De Banne – Marjoleinterrein
|Project name||De Banne – Marjoleinterrein|
|number of residences||45|
De Banne – Marjoleinterrein: nominated for the Amsterdam New Construction Prize 2013
De Banne has 45 single-family homes around Marjoleinstraat. Characteristic for the style of some of these houses are sloping tiled roofs and front gardens with hedges. The architecture is based on that of the garden village located further on. Between Kamperfoelieweg and Marjoleinstraat there are 8 semi-detached houses with a different color, shape and a flat roof. They are partly located in the slope of the Kamperfoelieweg. On the side of this through, busy road, they have a deaf facade to absorb the noise nuisance. From the entrance on Marjoleinstraat, the house and side garden are located half a floor higher, halfway up the slope.
Het Parool about De Banne – Marjoleinterrein: Beautiful and spacious, in the tranquility and greenery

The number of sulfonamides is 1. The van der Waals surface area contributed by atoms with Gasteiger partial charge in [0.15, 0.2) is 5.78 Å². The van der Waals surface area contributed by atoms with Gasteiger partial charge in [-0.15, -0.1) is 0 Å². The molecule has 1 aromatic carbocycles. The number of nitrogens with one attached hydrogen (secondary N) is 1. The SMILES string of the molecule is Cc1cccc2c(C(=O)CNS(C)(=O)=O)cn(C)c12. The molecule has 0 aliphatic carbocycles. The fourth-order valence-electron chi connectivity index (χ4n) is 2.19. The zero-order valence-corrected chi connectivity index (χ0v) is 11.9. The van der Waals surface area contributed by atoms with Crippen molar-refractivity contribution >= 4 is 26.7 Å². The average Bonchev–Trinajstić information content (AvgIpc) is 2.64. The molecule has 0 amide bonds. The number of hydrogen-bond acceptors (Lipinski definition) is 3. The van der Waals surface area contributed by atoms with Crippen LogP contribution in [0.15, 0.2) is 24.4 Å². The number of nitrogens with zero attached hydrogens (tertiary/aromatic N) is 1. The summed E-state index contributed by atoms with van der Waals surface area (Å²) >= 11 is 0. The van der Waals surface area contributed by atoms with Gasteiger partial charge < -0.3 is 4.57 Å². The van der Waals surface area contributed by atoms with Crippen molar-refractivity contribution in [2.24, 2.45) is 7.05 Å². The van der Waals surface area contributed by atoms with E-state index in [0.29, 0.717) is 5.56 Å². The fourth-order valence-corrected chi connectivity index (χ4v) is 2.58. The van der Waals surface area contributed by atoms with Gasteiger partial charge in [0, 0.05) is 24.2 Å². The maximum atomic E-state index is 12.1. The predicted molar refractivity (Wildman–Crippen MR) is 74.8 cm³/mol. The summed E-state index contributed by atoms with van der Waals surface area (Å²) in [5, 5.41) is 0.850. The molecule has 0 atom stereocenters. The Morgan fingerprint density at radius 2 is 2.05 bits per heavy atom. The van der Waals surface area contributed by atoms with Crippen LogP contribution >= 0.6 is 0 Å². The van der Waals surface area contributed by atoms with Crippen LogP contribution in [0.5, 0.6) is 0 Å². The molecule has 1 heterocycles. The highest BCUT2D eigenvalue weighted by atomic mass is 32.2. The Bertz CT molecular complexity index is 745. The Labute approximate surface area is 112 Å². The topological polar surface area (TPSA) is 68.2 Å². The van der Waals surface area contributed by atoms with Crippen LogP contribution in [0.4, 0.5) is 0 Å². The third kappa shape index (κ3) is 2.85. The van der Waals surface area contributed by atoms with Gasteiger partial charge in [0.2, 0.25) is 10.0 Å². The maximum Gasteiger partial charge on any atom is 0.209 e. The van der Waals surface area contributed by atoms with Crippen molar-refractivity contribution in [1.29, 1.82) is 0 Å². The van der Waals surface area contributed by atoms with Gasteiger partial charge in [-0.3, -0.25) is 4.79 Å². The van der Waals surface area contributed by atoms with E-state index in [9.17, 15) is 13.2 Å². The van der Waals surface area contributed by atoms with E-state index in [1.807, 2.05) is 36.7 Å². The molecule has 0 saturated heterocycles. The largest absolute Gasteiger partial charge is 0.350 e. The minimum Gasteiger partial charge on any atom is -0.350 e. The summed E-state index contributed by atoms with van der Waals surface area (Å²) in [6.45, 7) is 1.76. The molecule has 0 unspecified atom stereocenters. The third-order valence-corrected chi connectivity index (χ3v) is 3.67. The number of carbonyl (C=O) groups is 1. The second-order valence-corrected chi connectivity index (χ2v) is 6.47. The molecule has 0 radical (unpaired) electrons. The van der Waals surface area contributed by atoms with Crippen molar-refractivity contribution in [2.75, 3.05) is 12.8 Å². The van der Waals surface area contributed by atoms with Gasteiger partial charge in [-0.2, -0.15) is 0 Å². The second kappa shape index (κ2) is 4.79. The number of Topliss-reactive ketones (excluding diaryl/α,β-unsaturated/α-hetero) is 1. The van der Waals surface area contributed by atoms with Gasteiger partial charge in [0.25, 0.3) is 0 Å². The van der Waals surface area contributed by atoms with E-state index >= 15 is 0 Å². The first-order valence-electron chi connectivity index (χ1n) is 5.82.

The rise of Noord appears to be not only due to the hip developments along the IJ. Elsewhere in this district too, residential areas of exceptional quality are emerging, so that Noord is competing for the first time with three projects for the Amsterdam New Construction Prize. The Marjoleinterrein in the larger urban renewal area De Banne is also an example of careful new construction of high quality and a modest price. Just like in the Bongerd, discussed here on September 24, a typical Northern garden village has been built, but in accordance with today's wishes. The Marjoleinterrein used to be a caravan camp, between the Kamperfoelieweg and the Buiksloterdijk. It was still difficult to build a neighborhood there without it becoming too expensive. Architect Louis Aussen (57) came up with sixteen owner-occupied and 21 social rental homes in four rows, plus eight semi-detached houses in the dike of Kamperfoelieweg. 'We wanted to make it aesthetically and technically good,' says Albert Koning (62), director of Bouwdam Volendam. “For example, all sheds are double-walled, so no water can penetrate there.” Klaas Fongers (64), project developer at the Eigen Haard housing corporation: 'Aussen also designed all the boundary partitions, so that there was no mishmash. The semi-detached hairdressers cost 335,000 euros for 120 square meters and a spacious garden. The social rental homes, of 92 to 112 square meters with a garden, cost around seven hundred euros per month, including service costs. Mustafa Boz (42) lives in one of those houses and immediately set up the Marjolein Foundation with neighbors to get more play opportunities. They all moved here because their previous house became too small; the social rental homes are also only available for families with at least three children. “But there is no good leeway,” says Boz. “One swing, one slide and a sandbox for so many children.” There is great togetherness, says Boz. 'Rent and purchase go very well together, the children all play together.' The houses are also great: beautifully spacious and in a green, quiet environment. The space, good layout, beautiful architecture and fun, child-friendly environment are also mentioned by the other residents as the important advantages of living on the Marjoleinterrein. The jury members immediately agreed on this project: beautifully executed and an exemplary combination of purchase and social housing.